I wonder where the millions of 'skis coming from in Germany.

Let me guess, Poles wandering into Germany over the centuries, working and settling there?
Can't be this hateful...

Germany has a similiar history with France which is a real related people, we have the same roots more or less, they even got their name from a german tribes federation......those "1000 years of hate" have much more to do with being neighbours in Europe than with real hate! ;)

(When you would neighbour...say...Tackatuckaland you would probably speak of 1000 years of hate with Tackatuckaland. Europes history is that way..or better WAS that way!)

One of the most famous german generals was one Erich von Manstein, a born Lewinski.
One of the most famous polish heros was one Emil Fieldorf...
Where do you think they came from? ;)
Sokrates 8 | 3,346  
3 Nov 2009 /  #22
Nietzsche was just as much against antipolonism as he was against antisemitism

Nope sorry, if you were such an uneducated moron and would just stop posting it would be appreciated.

"I feel slavic in thought" Nietsche.

Though he critisized pan germanism etc he was specifically pro-Slavic and pro-Polish.

Like I said - I have nothing against Germans

I tend to agree, your opinion stems from lack of education and you being overall an idiot rather then any prejudice.

The majority of Germans throughout history were neutral toward Poland

Actually when given a choice the majority of Germans chose Poland over Germany for hundreds of years.

But just like anti-German sentiment in Poland, anti-Polish sentiment in Germany was more commonly expressed than sympathy.

Only after the partitions when the justification of stealing Polish land was needed, before that most Germans were pro-Polish and even in 1831 when our uprising fell common Germans treated our soldiers as heroes just because we fought for our own freedom.
Torq 32 | 2,897  
3 Nov 2009 /  #23
Time for a review of Germanic Polish relations ?

It's already happening. Only couple a days ago, German foreign affairs minister
Guido Westerwelle made his first foreign diplomatic visit and he came to Poland.
It was a clear signal from Germany that they attach very high value to good
relations with Poland. Westerwelle met with Radosław Sikorski, but he was also
very warmly received by president Lech Kaczynski - so that's also significant.

I'm all for improving the relations and strengthening the ties between Poland
and Germany for the greater good of our two countries and The Union.

On yet another occasion Nietzsche stated: “Germany is a great nation only because its people have so much Polish blood in their veins... I am proud of my Polish descent.”

I can see some potential here for the new "GERMANS WANT TO GERMANIZE FRYDERYK
NICZE (FRIEDRICH NIETZSCHE)!!! OUTRAGE!!!" thread :-)
PlasticPole 7 | 2,649  
3 Nov 2009 /  #24
Nietzsche was just as much against antipolonism as he was against antisemitism.

This is true. In his writings, he criticized both prejudices and thought they diminished the German zeitgeist. He wanted to see Germans and Prussians as more tolerant, less chauvanistic and definitely less Christian. He was against Christianity and Judaism on these fronts, calling them slave religions and slave moralities. He had something in common with Jewish Athiests here, although he supported the idea of monarchies with powerful, noble, aristrocratic "ubermensch" running the show. The common people should only exist to witness the actions of the "ubermensch" is the idea behind his ethics and theology.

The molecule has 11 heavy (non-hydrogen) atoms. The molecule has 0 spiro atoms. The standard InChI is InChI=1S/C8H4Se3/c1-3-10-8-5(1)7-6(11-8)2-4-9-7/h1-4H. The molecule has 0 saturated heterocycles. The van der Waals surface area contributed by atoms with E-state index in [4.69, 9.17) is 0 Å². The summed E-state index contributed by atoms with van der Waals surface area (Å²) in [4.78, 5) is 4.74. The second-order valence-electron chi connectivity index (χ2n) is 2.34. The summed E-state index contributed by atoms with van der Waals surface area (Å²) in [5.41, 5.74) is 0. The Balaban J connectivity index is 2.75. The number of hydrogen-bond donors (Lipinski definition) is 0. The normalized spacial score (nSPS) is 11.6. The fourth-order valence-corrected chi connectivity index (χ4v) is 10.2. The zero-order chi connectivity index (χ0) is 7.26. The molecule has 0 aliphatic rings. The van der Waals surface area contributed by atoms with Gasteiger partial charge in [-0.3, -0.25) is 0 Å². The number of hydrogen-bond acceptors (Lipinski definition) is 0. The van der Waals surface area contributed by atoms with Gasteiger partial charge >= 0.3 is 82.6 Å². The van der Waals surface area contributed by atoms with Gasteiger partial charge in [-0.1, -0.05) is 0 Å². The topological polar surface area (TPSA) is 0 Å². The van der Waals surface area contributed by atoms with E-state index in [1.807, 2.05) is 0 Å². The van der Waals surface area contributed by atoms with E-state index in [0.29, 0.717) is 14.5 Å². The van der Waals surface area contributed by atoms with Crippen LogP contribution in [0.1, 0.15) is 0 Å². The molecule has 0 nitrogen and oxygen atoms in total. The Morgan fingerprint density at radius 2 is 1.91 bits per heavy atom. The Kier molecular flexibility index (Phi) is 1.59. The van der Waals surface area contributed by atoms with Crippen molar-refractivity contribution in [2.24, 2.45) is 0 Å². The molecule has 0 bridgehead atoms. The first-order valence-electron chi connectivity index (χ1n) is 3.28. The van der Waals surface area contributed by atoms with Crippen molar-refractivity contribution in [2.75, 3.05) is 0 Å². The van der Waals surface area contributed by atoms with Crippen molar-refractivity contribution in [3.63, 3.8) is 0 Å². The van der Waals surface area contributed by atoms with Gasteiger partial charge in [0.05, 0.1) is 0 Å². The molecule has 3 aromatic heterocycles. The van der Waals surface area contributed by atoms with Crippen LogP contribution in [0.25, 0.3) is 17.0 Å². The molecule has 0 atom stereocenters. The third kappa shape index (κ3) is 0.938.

He believed in the "good European" as opposed to nationalism (nationalism is why he despised the Prussians) and considered himself quite cosmopolitian. I would consider him a liberal.
Bratwurst Boy 6 | 10,363  
3 Nov 2009 /  #25
I can see some potential here for the new "GERMANS WANT TO GERMANIZE FRYDERYK
NICZE (FRIEDRICH NIETZSCHE)!!! OUTRAGE!!!" :-)

Nope...*shakes head*...you can have him.

I'm in a generous mood today! ;)
Torq 32 | 2,897  
3 Nov 2009 /  #26
Why thank you! In this case you can have... Ludwig van Beethoven!

I'm in a generous mood too ;)
Bratwurst Boy 6 | 10,363  
3 Nov 2009 /  #27
You are to nice!

But back to the topic, I really think relationships between our countries never had such a bright future ahead! We should make the best of it!
rjeden - | 29  
3 Nov 2009 /  #28
I think our relationships are promising.
Crow 139 | 8,171  
4 Nov 2009 /  #29
Maybe a case of

very nice
Mr Grunwald 22 | 1,641  
4 Nov 2009 /  #30
But back to the topic, I really think relationships between our countries never had such a bright future ahead! We should make the best of it!

I totally agree on that one, looking at other european countries and their "liberal" policies I just get sick! Atleast Germany does or will have a better standing to that and understands and kind of respects Poland MUCH MORE then any other European does. (Except for Hungarians and etc)